He has been sent down by God, the father. The perfection and good qualities described in the poem are all tributes and examples of God’s power and perfection.Blake wrote this poem to describe how perfect, pure and innocent the Lamb of God was, and, in general, all of creation too. The Tiger, however, is entirely different; it is much darker.
God regularly compared the work of creation to the work of an artist or a blacksmith. There are references to both crafts in this poem. There are so many theories on how Blake’s work should be understood; it is hard to find an actual way to value it. Some say that the tiger is a symbol of nature; some say that it is a symbol of worldly life and mortality, the “fearful symmetry” being life after death.
Some say that the tiger is Jesus Christ and that the majestic strength is a symbol of His. Another alternative is that the tiger represents man. In Blake’s day, man was becoming arrogant and self-righteous, often abusing each other, and the tiger is the perfect example of an animal that is powerful and arrogant. Many say that the tiger is a symbol of evil, or Satan.
I can see how all of these might be correct, but after having researched these speculations, I can understand how the symbolism of the Tiger could be taken as being Jesus Christ.They both describe very different features, the positive and the more serious, powerful one. The poem itself describes a tiger prowling in the forest, and the writer describing how awesome the tiger is and how impressive its creation and creator must have been. There is a direct reference to “The Lamb, “Did he who make the lamb make thee? ” These poems are about two animals that are completely different physically and in reputation.
The poem has a similar structure to “The Lamb”, there are many rhetorical questions such as “Did He smile his work to see? Following Blake’s theory, whereby Jesus is the creator and God the father is the Ruler, it could be that “The Lamb” is about the creation of the pure and innocent Jesus Christ compared to the dark and arrogant “The Tiger” who is symbolic for mankind. God created the Lamb, Jesus, and then we were created and became conceited and self-obsessed, mistreating others and losing its values. The complexities of such simple poetry are surprising. There are many ways to consider his poetry.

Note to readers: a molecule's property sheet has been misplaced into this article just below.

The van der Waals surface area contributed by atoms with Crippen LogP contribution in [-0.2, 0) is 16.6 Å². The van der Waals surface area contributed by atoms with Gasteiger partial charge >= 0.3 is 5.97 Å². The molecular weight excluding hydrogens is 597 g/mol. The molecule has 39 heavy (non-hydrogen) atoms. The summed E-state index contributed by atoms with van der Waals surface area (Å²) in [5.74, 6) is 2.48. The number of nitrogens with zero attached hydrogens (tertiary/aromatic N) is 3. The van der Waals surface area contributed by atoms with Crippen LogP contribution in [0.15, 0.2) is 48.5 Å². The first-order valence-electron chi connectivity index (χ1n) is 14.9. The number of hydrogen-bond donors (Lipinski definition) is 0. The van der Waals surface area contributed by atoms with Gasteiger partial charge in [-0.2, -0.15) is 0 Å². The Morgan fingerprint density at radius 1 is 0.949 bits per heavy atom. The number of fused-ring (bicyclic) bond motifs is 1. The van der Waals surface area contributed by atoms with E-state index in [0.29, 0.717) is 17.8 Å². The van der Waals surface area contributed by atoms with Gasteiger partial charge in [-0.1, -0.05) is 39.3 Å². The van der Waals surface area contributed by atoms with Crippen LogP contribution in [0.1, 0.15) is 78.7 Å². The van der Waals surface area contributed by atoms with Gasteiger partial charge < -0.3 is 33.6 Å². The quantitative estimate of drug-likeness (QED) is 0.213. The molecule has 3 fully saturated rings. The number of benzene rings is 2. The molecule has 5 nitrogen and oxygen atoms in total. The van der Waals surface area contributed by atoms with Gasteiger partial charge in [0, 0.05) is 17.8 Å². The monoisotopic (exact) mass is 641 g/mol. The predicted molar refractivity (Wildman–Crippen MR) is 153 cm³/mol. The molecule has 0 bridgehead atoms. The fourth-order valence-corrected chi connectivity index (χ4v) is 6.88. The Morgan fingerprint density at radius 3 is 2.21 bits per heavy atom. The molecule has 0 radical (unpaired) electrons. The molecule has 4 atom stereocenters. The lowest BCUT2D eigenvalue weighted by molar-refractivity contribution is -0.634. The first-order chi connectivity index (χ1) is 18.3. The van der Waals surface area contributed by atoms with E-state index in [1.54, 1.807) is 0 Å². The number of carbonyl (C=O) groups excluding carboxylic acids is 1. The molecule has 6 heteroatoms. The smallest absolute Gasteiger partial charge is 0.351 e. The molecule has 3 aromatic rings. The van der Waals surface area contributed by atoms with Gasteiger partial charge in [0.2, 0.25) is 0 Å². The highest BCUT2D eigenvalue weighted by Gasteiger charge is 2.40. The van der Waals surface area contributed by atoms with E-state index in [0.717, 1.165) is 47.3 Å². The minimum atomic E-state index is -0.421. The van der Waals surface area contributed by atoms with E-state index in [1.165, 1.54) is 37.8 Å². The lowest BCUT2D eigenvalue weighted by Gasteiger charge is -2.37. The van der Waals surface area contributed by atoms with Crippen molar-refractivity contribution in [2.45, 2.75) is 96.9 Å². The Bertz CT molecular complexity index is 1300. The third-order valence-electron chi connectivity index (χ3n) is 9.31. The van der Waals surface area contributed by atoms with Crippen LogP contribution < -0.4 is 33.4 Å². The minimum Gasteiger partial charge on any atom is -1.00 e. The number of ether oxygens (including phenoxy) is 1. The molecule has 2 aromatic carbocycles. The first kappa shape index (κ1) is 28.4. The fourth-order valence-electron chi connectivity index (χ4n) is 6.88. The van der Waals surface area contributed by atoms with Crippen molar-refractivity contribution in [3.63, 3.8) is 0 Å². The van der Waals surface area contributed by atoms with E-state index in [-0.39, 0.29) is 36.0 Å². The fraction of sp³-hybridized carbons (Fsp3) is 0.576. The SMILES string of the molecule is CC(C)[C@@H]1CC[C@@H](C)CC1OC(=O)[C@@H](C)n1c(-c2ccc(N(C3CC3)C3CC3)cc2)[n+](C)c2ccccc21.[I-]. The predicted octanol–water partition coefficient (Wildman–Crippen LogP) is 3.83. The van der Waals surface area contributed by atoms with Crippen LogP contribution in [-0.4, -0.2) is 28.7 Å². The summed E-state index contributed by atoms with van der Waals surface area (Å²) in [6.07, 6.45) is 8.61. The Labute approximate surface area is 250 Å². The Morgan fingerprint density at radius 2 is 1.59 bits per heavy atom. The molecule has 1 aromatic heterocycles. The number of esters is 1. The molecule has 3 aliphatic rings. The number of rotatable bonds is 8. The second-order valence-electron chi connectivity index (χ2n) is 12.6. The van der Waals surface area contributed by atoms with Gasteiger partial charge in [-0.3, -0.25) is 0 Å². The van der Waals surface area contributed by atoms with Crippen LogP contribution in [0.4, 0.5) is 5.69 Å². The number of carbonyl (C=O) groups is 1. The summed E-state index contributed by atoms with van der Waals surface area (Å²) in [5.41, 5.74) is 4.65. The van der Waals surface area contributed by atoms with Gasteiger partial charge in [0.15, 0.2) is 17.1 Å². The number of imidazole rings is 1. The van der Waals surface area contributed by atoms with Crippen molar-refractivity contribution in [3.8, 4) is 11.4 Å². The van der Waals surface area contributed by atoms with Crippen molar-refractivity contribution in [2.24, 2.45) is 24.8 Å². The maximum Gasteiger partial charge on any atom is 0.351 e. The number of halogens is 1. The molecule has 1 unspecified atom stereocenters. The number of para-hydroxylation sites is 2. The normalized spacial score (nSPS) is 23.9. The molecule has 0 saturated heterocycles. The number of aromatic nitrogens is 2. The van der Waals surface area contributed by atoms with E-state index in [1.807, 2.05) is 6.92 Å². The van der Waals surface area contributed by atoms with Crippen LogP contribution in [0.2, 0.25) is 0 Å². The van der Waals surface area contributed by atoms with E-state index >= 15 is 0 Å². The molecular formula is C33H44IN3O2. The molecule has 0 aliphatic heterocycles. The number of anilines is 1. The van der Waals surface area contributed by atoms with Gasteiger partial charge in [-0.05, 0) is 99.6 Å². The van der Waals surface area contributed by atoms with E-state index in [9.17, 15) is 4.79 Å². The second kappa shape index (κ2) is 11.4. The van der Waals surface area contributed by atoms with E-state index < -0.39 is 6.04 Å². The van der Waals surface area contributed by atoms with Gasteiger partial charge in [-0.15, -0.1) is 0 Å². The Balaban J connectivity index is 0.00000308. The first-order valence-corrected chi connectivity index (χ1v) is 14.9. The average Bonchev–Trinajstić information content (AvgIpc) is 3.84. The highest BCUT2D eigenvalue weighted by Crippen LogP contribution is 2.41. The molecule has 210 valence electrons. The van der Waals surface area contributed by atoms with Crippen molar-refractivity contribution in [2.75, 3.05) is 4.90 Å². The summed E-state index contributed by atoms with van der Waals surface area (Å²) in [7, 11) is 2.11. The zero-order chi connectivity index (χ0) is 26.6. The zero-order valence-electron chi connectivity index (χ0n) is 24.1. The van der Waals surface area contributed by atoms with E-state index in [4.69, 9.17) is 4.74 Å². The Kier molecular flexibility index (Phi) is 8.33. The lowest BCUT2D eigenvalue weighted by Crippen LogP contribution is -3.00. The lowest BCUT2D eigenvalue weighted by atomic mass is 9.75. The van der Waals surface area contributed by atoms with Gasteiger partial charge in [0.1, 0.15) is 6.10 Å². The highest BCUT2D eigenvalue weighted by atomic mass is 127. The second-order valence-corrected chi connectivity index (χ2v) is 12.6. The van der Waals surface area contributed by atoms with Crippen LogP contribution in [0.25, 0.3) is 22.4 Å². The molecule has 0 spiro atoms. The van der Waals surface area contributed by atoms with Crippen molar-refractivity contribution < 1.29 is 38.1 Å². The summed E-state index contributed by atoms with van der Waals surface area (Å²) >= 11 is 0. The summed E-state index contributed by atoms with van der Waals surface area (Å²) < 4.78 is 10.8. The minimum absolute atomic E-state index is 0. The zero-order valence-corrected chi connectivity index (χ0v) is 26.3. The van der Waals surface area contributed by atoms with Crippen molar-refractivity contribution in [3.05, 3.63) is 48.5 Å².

In this essay, I have tried to consider the world Blake lived in, the type of man he was, the type of beliefs he kept and what he could have mean to through his poetry. His poems are so knotted with symbolism and images that it is hard to emerge from exploring his work with a clear conclusion. Even by a small amount of research, it is clear that many people have understood his words in different ways. The poems are beautifully written, with incredible imagery created using perfectly effective words and similes and metaphors.
They raise many more questions than they answer, but inspire us to ask ourselves questions and consider creation in a different way. His work began the Romantic Movement then, although it did not receive acclaim then. Now, it is recognised as being striking and very relevant even today. Blake was a prophet and used his mind in a way few people previously had, and in producing this poems, he has changed the way many people think about creation, which is, ultimately, what every poet’s aim is.